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Normal Stars & Star Clusters
X-ray Astronomy Field Guide
Normal Stars & Star Clusters
Questions and Answers
Normal Stars & Star Clusters
Chandra Images
Normal Stars & Star Clusters
Animations & Video: Normal Stars & Star Clusters
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Click for high-resolution animation
1. Into the Milky Way: Quintuplet Cluster
QuicktimeMPEG This sequence begins with Chandra's X-ray view of a 900 by 400 light year swath of the center of the Milky Way. It then zooms into a smaller region where large filamentary structures are seen in radio waves. The view moves in even closer to show the Quintuplet star cluster. Named for its five brightest stars at infrared wavelengths, the Quintuplet is known to be home to hundreds of stars. Several of these are very massive stars that are rapidly losing gas from their surfaces in high-speed stellar winds. Collisions from these winds are what astronomers believe to be the source for the point-like concentrations seen in the Chandra image.
[Runtime: 0:24]
(X-ray: NASA/CXC/NWU/C.Law & F.Zadeh; IR: NASA/ESO/STScI/D.Figer et al.; Radio: NRAO/AUI/NSF/F.Zadeh et al.)

Related Chandra Images:

Click for high-resolution animation
2. Towards the Milky Way: DB00-6
QuicktimeMPEG his series of images shows the DB00-58 star cluster in context with Chandra's 900- by 400-light year mosaic of the Galactic Center. The view then transitions to radio emission from a smaller region that includes DB00-6, before showing infrared data, and ending with Chandra's X-ray close-up. . Despite DB00-6's similar appearance to DB01-42 (#1, above), the X-ray and infrared information show that DB00-6 is, in fact, a foreground object, and is significantly closer to us than 25,000 light years.
[Runtime: 0:24]
(X-ray: NASA/CXC/Northwestern U./C.Law & F.Yusef-Zadeh; Infrared: 2MASS/UMass/IPAC-Caltech/NASA/NSF; Radio: NRAO/AUI/NSF/F.Zadeh et al.)

Related Chandra Images:

Click for high-resolution animation
3. Towards the Milky Way: DB00-58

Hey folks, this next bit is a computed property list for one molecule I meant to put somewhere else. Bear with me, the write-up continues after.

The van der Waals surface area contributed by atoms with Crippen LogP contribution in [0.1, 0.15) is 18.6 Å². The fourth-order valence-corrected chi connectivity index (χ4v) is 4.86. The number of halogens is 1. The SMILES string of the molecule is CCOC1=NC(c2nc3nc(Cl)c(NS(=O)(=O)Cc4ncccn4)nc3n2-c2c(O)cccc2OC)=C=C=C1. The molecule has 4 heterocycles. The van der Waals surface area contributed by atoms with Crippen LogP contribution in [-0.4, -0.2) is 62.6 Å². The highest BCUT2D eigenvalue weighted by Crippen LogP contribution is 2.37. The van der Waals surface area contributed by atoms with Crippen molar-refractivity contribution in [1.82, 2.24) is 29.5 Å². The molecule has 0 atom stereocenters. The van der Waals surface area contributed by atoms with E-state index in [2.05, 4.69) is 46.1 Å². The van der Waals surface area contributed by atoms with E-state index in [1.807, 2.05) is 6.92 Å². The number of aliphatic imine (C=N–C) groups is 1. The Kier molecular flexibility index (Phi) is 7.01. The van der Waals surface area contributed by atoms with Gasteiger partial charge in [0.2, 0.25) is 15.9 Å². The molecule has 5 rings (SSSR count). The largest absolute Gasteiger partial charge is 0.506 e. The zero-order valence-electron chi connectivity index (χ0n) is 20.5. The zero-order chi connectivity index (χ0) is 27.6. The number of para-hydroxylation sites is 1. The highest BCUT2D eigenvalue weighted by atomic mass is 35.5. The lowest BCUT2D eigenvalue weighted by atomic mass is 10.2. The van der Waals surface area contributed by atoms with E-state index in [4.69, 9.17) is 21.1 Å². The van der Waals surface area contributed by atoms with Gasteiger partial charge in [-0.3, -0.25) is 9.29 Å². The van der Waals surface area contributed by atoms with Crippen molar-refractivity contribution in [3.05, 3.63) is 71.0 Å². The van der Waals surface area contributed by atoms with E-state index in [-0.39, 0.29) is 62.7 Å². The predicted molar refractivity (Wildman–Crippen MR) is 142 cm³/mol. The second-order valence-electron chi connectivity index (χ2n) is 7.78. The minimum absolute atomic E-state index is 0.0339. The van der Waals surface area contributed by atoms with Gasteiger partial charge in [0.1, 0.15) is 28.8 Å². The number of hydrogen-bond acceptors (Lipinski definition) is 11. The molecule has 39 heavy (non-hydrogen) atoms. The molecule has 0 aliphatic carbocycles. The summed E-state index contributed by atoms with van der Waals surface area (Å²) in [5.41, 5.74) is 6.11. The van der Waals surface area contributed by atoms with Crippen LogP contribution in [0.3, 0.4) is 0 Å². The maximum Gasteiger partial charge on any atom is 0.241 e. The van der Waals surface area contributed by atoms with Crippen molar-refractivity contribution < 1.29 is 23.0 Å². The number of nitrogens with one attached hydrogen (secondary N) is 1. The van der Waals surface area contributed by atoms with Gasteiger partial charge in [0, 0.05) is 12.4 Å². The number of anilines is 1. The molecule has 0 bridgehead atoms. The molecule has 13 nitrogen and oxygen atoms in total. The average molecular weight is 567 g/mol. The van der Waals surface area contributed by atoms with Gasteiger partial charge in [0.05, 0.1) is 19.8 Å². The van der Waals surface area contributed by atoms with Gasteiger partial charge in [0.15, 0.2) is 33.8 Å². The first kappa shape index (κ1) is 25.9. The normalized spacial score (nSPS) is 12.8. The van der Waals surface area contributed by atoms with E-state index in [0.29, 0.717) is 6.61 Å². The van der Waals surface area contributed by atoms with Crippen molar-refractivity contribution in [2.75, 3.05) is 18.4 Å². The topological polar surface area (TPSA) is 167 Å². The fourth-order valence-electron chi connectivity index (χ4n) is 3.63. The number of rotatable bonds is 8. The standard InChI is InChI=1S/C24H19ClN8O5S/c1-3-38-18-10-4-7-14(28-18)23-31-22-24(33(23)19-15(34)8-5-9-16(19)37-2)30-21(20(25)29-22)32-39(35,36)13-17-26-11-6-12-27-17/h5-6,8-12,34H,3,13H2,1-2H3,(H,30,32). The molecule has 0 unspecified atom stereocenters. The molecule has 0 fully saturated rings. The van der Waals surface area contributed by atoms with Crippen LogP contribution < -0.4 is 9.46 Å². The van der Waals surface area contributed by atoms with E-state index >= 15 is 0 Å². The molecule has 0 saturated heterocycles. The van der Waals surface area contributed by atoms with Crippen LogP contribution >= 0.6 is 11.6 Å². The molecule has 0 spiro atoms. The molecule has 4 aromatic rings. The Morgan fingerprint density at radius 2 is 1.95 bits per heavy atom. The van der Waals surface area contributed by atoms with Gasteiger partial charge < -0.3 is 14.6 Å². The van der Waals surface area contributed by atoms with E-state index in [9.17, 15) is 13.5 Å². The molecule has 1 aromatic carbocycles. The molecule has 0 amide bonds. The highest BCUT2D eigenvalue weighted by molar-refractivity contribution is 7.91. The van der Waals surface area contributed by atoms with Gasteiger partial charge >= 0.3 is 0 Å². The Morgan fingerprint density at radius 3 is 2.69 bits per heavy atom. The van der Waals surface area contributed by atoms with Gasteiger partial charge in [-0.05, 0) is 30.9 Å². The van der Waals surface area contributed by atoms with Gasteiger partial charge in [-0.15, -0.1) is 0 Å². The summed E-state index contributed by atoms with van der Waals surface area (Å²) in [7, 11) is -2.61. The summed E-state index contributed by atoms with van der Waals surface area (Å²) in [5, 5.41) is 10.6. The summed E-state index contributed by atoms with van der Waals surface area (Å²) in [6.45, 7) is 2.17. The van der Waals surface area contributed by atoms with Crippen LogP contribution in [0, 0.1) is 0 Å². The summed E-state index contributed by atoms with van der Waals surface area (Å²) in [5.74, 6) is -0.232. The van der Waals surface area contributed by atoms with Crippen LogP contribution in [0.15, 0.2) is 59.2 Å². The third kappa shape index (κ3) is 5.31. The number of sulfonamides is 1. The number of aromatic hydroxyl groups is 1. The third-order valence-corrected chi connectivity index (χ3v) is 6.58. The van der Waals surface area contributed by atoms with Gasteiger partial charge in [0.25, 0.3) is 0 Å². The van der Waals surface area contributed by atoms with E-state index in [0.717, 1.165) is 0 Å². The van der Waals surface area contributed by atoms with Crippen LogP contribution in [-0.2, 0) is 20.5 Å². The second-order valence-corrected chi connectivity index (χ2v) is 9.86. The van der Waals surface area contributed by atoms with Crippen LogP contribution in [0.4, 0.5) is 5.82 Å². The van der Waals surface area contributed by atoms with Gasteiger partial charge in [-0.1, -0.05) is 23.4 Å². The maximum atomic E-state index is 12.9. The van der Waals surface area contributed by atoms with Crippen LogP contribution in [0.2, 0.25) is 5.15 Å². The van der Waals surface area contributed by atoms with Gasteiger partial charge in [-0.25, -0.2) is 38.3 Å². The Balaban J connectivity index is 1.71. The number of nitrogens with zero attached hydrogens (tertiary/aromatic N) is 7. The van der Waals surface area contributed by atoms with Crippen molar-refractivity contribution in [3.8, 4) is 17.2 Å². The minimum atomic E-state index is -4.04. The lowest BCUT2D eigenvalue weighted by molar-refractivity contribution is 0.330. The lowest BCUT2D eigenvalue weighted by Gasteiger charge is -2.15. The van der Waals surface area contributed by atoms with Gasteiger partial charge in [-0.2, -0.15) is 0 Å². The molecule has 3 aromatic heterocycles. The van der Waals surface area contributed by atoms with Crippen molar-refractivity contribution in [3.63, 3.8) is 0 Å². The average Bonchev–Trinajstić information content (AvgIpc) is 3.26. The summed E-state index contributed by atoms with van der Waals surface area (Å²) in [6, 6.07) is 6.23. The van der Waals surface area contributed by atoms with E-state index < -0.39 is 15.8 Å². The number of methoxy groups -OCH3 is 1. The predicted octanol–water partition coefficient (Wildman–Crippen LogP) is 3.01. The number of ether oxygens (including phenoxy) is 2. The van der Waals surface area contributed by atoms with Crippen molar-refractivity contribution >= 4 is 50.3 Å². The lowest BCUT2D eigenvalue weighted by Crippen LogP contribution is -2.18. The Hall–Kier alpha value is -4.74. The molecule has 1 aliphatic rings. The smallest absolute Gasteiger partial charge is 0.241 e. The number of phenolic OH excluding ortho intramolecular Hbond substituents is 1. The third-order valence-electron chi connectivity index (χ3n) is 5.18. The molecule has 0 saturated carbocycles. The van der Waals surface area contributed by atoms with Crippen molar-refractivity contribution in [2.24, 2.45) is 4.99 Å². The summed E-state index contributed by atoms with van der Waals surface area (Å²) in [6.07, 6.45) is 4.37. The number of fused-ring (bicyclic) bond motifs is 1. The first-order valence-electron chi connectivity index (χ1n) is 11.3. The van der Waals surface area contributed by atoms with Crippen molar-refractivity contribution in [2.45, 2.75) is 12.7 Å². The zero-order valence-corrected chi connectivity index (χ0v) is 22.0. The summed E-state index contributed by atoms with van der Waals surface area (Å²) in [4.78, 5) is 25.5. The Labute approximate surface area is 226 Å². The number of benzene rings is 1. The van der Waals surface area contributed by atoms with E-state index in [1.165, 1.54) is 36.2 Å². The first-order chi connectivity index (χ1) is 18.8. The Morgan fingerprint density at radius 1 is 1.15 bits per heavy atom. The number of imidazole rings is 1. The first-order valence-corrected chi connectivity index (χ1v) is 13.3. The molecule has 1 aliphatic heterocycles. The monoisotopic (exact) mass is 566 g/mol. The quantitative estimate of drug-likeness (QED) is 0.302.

QuicktimeMPEG This series of images shows the DB00-58 star cluster in context with Chandra's 900- by 400-light year mosaic of the Galactic Center. The view then transitions to infrared emission from a smaller region that includes DB00-58, before showing Chandra's X-ray close-up. Despite DB00-58's similar appearance to DB01-42 (#1, above), the X-ray and infrared information show that DB00-58 is, in fact, a foreground object, and is significantly closer to us than 26,000 light years.
[Runtime: 0:20]
(X-ray: NASA/CXC/Northwestern U./C.Law & F.Yusef-Zadeh; Infrared: 2MASS/UMass/IPAC-Caltech/NASA/NSF)

Related Chandra Images:

Click for high-resolution animation
4. DB01-42 in context of the Milky Way Center
QuicktimeMPEG This series of images puts the cluster known as DB01-42 in context with Chandra's 900- by 400-light year mosaic of the Galactic Center. The view then transitions to radio emission from a smaller region that includes DB01-42, before showing infrared data of the same area, and ending with Chandra's X-ray close-up. Chandra's X-ray data have helped astronomers identify DB01-42 as a member of the Galactic Center. It is about 26,000 light years away from Earth.
[Runtime: 0:10]
(X-ray: NASA/CXC/Northwestern U./C.Law & F.Yusef-Zadeh; Infrared: 2MASS/UMass/IPAC-Caltech/NASA/NSF; Radio: NRAO/AUI/NSF/F.Zadeh et al.)

Related Chandra Images:

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